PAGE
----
In the 1970’s dogs in law enforcement took a foothold in the United States. Canines’ are considered an integral part of the police force, and often have their own badges. From the hundreds of dog breeds, there are some that are widely known for their presence in law enforcement. The most widely trained dog for regular patrol work is the German Shepherd. Other exemplary breeds include the Labrador Retriever, Belgian Malinois, and the Dutch Shepherd. Certain breeds have been used for special purposes, such as detecting illegal drugs or explosives, and tracking fugitives or missing persons.

Dogs are also critical partners in the military as well.  All MWDs in use today are paired with a single individual after their training. This person is called a handler. While a handler usually won't stay with one dog for the length of either's career, usually a handler will stay partnered with a dog for at least a year, and sometimes much longer. The latest canine tactical vests are outfitted with cameras and durable microphones that allow dogs to relay audio and visual information to their handlers.
Dogs have played key roles in military operations since the beginning recorded history. Early dogs functioned as trackers and sentries, but now dogs are full members of the military team. Contemporary dogs in military roles are also often referred to as police dogs, K-9, or Military Working Dogs or in the United States (MWD).  A military working dog worked with Seal Team 6 on the capture of bin Laden. These dogs are unsung heroes with their ability to find missing persons, sniff out explosives (IEDs) and uncover illegal drugs.   As of 2011, 600 U.S. Military dogs were actively participating in the conflicts in Iraq and Afghanistan.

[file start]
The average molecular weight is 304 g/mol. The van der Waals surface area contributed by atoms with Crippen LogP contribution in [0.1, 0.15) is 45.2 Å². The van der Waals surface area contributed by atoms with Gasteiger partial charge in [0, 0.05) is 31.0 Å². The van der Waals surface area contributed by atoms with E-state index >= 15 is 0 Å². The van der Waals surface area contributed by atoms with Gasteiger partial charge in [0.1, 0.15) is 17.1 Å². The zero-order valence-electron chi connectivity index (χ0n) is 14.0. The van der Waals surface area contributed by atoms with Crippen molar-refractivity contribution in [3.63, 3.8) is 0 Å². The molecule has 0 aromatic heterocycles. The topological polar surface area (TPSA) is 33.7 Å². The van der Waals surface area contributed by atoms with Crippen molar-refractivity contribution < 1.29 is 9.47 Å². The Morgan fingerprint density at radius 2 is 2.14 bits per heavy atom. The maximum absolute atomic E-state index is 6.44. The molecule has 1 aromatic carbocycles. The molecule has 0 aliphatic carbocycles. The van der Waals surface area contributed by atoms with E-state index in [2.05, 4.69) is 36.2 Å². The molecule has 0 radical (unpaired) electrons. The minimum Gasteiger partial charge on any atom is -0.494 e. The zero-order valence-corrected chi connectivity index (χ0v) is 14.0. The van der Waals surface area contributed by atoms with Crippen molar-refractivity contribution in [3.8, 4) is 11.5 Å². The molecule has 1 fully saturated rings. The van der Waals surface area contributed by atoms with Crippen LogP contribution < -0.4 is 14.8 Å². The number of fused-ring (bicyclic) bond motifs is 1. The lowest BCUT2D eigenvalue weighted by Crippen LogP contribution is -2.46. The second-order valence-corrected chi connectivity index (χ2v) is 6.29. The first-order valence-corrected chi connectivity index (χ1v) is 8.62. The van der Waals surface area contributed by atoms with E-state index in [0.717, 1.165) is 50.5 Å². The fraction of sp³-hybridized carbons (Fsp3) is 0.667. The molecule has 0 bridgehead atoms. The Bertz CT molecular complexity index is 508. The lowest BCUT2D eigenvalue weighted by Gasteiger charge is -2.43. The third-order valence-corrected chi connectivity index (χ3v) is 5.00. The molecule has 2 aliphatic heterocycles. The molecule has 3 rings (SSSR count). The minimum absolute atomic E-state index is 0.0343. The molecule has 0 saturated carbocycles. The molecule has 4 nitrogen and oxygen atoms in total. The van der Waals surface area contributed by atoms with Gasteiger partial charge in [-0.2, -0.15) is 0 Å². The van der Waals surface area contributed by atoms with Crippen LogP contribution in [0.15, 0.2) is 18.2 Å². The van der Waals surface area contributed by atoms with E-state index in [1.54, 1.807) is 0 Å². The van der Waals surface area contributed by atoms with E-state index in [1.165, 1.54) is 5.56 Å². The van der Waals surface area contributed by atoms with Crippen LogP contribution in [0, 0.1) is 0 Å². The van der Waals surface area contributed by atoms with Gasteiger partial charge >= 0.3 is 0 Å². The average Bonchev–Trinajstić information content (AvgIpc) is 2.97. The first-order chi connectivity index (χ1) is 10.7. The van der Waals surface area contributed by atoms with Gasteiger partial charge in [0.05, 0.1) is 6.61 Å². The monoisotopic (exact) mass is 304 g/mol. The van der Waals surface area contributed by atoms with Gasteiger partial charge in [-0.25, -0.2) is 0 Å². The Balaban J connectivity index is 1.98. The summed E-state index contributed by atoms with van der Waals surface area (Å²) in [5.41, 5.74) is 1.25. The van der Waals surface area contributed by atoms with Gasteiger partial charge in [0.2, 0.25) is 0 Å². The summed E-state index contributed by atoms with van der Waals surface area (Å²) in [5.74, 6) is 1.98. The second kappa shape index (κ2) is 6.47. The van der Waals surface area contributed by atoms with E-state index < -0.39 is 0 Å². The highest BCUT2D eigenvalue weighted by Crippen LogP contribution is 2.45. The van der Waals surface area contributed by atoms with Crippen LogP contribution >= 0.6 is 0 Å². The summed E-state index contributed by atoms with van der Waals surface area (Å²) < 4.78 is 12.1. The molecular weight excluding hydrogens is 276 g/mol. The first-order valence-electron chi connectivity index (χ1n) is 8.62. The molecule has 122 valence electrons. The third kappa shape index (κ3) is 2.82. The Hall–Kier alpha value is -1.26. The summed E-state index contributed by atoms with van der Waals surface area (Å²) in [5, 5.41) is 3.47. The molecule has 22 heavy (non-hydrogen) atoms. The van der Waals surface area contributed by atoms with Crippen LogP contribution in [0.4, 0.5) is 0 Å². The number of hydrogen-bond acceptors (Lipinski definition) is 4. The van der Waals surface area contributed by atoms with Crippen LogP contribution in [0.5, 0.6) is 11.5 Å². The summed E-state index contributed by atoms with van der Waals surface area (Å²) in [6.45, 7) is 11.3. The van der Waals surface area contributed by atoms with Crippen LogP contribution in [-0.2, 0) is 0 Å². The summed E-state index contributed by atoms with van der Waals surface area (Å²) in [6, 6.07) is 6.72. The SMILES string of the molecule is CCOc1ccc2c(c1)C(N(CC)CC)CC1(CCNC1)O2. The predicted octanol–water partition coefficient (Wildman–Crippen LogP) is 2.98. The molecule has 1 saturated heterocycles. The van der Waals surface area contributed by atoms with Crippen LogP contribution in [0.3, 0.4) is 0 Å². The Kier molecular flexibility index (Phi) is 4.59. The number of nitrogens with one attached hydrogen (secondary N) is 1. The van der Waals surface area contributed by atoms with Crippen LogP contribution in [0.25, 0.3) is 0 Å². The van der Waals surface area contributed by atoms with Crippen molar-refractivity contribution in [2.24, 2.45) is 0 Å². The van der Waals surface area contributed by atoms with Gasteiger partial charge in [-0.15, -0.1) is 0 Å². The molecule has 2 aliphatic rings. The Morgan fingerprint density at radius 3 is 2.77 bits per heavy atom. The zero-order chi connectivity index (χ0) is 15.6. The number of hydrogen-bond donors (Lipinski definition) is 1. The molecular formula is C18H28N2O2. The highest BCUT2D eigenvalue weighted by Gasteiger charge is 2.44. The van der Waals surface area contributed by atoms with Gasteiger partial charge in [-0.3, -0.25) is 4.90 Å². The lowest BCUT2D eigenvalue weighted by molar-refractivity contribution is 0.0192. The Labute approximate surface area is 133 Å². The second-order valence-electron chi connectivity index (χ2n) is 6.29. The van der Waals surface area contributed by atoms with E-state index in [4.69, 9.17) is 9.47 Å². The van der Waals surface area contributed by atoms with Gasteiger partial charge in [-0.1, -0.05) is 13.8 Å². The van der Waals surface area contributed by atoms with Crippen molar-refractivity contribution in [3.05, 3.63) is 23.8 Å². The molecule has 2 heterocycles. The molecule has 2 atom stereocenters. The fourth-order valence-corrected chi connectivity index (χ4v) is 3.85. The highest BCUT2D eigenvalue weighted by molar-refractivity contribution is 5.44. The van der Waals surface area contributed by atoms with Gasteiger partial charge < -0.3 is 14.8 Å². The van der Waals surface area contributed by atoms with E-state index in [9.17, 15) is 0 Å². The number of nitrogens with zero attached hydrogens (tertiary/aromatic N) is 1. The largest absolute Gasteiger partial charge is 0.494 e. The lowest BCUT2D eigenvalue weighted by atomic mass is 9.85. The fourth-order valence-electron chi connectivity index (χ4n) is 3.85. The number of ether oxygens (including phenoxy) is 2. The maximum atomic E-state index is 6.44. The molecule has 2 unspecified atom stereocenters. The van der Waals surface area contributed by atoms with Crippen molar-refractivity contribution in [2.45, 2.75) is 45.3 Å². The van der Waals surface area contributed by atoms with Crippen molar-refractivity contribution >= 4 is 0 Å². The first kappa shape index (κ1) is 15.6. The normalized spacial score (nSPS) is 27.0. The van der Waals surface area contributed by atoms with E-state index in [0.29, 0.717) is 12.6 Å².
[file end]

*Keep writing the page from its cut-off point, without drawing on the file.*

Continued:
Medical Response Service Dogs.  While not all service dogs

possess the ability to detect a medical crisis before it happens and alert to it, that does not mean they cannot have jobs that are crucial to their handlers' safety! There are innumerable things service dogs can do to assist their disabled handlers in response to medical crises. A service dog can be trained to respond in what is often a life-saving manner, once the handler begins to experience a medical crisis. These types of service dogs are referred to as "Medical Response Dogs."

Some skills that medical response dogs can be trained to perform include, but are not limited to, seeking out another individual when their handlers are experiencing a medical crisis and need help, positioning their handlers in a manner that will keep them safe during a seizure, retrieving emergency medication, dialing 911 on phones equipped for use by service dogs and a wide variety of unique skills that not only give the gift of independence, but can also mean the difference between life and death for their handlers.

In the Michaela McPherson crime series, Angel is a highly trained, experienced police canine. Angel is Mic’s retired police canine partner. The pair served together for several years before Angel was retired - with honors - from the Richmond Police department after he took a bullet and saved Michaela’s life. What’s important to note, is Angel’s heroic behavior didn’t change after his retirement. He remains a hero even in his retirement which you can read about in The Case of Dr. Dude and The Case of the Dead Dowager. Some might argue Angel is the best character… I’m not sure.